- In the UK, they tend to have very little meat on them, most of which seems to be firmly bonded to the bone.
- What we call 'a rack' in the UK is called 'a half rack' in the US. I'm not kidding.
Supplied in the same style of cardboard envelope as the Texas style brisket, the package contains the rack of ribs in one plastic bag and the 'drizzle' (sauce to you and I) in another. I have to say that the ribs at this stage don't look very appetising. There's clearly something coating the meat, but it's difficult to say what it is, even once it comes out of the plastic.
The cooking instructions say to place the rack on a baking tray but, since the sauce has to be added about ten minutes before it comes out of the oven, it's wise to add some foil to cover the tray and thus reduce the impact when it comes time to clear up. No foil means you have to spend ages scrubbing your baking tray. Foil means you can just scrunch everything up and chuck it away.
You know it makes sense.
They only take 25-30 minutes to cook (except possibly on an actual barbecue...) and, when it comes out of the oven and onto your plate, two things are immediately obvious: it smells amazing, and it's so tender, it's almost collapsing off the bone straight away. It's actually damn near impossible to cut the meat between the ribs as, at the first sign of pressure, even from a sharp knife, the meat separates from the bone. This forms a stark contrast to the picture on the packaging, which reminded me of every takeaway rib I've ever tried.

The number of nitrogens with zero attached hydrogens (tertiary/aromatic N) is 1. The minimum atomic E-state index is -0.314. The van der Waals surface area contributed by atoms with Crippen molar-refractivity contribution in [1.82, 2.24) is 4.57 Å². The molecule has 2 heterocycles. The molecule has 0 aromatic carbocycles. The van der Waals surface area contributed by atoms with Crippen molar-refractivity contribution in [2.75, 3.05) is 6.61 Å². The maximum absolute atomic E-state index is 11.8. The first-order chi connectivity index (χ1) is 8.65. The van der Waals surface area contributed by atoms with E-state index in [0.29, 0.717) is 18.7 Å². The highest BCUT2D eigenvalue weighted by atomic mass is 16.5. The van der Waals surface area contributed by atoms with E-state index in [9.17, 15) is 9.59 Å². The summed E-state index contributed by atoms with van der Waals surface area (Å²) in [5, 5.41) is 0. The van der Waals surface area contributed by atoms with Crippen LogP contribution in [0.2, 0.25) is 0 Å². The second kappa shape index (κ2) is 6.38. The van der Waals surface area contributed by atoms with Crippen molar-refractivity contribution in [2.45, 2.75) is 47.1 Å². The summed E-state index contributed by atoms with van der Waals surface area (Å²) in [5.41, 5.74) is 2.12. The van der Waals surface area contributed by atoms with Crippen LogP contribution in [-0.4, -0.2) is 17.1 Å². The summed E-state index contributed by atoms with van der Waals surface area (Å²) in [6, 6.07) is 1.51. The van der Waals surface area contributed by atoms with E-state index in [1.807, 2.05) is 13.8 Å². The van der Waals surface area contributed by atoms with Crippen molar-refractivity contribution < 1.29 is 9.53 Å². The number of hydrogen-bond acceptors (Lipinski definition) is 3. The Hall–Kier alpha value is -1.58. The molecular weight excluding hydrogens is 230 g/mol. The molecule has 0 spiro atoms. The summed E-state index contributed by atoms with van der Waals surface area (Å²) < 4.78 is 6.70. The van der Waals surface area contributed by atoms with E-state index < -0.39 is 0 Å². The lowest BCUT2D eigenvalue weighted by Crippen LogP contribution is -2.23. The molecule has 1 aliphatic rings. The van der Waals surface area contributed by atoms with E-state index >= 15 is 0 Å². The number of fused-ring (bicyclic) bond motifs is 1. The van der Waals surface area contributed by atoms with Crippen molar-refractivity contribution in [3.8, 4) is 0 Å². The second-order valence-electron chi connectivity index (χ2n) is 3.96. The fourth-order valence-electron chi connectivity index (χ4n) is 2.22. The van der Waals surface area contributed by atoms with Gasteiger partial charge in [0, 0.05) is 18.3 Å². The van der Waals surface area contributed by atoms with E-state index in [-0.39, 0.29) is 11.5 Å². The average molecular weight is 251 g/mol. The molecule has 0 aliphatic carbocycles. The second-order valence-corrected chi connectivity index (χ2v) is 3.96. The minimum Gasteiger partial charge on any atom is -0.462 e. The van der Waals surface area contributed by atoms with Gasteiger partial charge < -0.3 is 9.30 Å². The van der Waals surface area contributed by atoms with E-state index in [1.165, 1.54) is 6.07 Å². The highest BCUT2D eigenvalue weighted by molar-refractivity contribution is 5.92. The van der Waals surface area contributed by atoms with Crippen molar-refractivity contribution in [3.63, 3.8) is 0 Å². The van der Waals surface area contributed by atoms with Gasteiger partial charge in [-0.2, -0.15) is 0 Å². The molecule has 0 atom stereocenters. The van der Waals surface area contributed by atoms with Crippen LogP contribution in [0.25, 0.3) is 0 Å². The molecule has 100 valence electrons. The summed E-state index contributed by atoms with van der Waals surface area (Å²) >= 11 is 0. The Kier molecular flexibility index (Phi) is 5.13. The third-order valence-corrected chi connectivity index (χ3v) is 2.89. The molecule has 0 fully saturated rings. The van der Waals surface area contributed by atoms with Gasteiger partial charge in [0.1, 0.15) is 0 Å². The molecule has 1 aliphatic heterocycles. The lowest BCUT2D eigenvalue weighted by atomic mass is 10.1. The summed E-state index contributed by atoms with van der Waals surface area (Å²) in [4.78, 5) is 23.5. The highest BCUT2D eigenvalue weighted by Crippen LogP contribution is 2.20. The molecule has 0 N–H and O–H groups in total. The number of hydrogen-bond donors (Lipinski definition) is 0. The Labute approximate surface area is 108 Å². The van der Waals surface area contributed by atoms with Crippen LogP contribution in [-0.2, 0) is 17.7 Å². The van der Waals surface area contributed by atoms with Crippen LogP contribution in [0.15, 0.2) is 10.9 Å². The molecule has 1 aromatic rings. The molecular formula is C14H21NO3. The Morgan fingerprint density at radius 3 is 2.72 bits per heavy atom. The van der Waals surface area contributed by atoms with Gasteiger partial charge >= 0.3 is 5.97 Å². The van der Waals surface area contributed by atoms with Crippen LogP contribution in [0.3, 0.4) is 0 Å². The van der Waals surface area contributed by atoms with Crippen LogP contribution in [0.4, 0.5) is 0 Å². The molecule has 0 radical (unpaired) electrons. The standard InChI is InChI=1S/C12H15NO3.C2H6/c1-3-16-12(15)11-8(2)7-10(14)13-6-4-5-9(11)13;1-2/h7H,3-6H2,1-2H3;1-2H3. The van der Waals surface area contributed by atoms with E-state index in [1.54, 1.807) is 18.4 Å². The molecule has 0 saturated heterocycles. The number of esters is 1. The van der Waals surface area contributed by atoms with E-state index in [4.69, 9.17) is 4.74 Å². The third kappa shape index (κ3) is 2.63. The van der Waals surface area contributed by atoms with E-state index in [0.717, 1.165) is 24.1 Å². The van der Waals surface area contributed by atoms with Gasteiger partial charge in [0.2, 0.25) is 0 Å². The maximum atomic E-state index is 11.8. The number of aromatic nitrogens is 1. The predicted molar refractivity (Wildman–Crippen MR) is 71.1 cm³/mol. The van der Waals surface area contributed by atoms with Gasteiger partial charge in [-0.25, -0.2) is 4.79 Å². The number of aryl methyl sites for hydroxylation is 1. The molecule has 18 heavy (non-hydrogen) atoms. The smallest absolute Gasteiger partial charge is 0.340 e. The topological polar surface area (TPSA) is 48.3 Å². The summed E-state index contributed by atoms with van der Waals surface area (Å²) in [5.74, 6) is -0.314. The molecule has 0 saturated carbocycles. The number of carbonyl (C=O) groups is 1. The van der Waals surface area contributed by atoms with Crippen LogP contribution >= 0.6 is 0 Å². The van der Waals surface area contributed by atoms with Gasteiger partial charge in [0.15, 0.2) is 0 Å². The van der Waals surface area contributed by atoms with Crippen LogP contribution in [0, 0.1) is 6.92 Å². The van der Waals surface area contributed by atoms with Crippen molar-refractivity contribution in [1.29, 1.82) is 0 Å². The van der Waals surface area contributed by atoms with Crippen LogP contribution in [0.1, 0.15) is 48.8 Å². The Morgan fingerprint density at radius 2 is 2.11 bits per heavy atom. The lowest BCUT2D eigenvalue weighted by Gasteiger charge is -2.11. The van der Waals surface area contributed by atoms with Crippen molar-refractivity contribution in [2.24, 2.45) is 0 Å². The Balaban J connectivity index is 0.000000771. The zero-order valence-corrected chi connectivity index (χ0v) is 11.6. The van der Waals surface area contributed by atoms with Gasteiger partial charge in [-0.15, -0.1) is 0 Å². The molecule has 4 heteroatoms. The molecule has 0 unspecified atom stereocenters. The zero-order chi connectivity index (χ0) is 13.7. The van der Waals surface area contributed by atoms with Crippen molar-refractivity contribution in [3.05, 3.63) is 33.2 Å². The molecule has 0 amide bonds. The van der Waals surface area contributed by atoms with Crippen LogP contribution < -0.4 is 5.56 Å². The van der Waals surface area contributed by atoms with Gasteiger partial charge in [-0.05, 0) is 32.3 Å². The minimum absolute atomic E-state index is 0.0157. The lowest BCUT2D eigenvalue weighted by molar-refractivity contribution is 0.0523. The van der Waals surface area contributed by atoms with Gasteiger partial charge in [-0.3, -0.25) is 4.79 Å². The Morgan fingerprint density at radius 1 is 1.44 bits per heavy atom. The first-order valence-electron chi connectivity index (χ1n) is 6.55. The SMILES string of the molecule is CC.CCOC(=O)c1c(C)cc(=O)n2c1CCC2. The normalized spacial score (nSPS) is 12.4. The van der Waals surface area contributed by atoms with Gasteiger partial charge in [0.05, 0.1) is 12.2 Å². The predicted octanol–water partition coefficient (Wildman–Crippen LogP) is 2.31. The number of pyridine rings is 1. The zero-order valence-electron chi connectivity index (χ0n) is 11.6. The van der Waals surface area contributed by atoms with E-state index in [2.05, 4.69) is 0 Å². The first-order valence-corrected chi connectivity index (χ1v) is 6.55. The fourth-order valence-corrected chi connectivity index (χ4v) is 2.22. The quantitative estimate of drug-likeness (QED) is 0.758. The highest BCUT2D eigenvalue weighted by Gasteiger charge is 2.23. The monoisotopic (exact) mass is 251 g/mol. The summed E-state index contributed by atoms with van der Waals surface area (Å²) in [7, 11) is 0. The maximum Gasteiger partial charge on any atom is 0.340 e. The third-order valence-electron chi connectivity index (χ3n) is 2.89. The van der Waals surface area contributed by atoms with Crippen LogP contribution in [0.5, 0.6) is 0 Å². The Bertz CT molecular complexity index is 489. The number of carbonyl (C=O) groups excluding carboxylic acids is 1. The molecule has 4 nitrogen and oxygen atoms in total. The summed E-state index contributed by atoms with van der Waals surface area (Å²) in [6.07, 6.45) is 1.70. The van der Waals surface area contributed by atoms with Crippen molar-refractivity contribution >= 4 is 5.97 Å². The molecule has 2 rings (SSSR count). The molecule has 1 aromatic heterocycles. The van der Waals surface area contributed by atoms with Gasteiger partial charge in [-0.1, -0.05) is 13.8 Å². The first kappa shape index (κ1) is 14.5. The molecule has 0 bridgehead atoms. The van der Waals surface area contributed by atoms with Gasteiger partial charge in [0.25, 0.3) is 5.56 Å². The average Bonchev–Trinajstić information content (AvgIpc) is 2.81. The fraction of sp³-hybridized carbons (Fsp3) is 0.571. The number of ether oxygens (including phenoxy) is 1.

That's not a bad thing, though... The last thing anyone wants is to be gnawing away at a bone, trying to get those last scraps of meat.
As far as the taste goes, I must confess that I'm disappointed, both in the meat - which had very little flavour, and certainly did not suggest it had been on the receiving end of the 'Red Eye Rub' - and the sauce. The 'Red Eye Drizzle' looks so good, bubbling away in the oven and when the ribs come out and land on the plate... but there's barely any flavour to it. I was expecting something at least as strong as, say, HP sauce, or whatever junk food restaurants are calling 'barbecue sauce' these days, but it's mostly there to give you the 'sticky fingers' experience of eating ribs, rather than to supplement the taste sensation that isn't going on in your mouth with each and every bite.
Thing is, while writing this, I've done a little research into 'Red Eye Sauce', and it seems that Waitrose interpretation of that is about as accurate as their interpretation of Key Lime Pie. The ingredients listed on the box are sugar, water, honey, tomato paste, spirit vinegar, rapeseed oil, vodka, English mustard, molasses, cornflour (as a thickener), garlic purée, salt, smoke flavouring (listed as 'hickory smoke, alcohol'), paprika extract (as colouring), something described as 'malted extract' and black pepper. This is absolutely nothing like any recipe for Red Eye Sauce I've found on the interwebs during the course of my research. Some even involve coffee, but certain core ingredients - like bacon (for the 'smoke flavouring', perhaps?) - remain consistent. Really, Waitrose, you might be able to described it as 'Red Eye Flavour Drizzle', but it really ain't a Red Eye drizzle.
After the awesome flavour of the Texas-style beef brisket (which I'm now afraid to research, as that'll probably turn out to be hopelessly inaccurate too!), this was a huge let-down. There's a decent quantity of meat, and it's certainly very succulent and tender, but it's basically rather bland, and the sauce does nothing to perk it up. This might be worth trying on a barbecue, to improve the smokiness of it all, but as an oven-roast, this is a massive disappointment.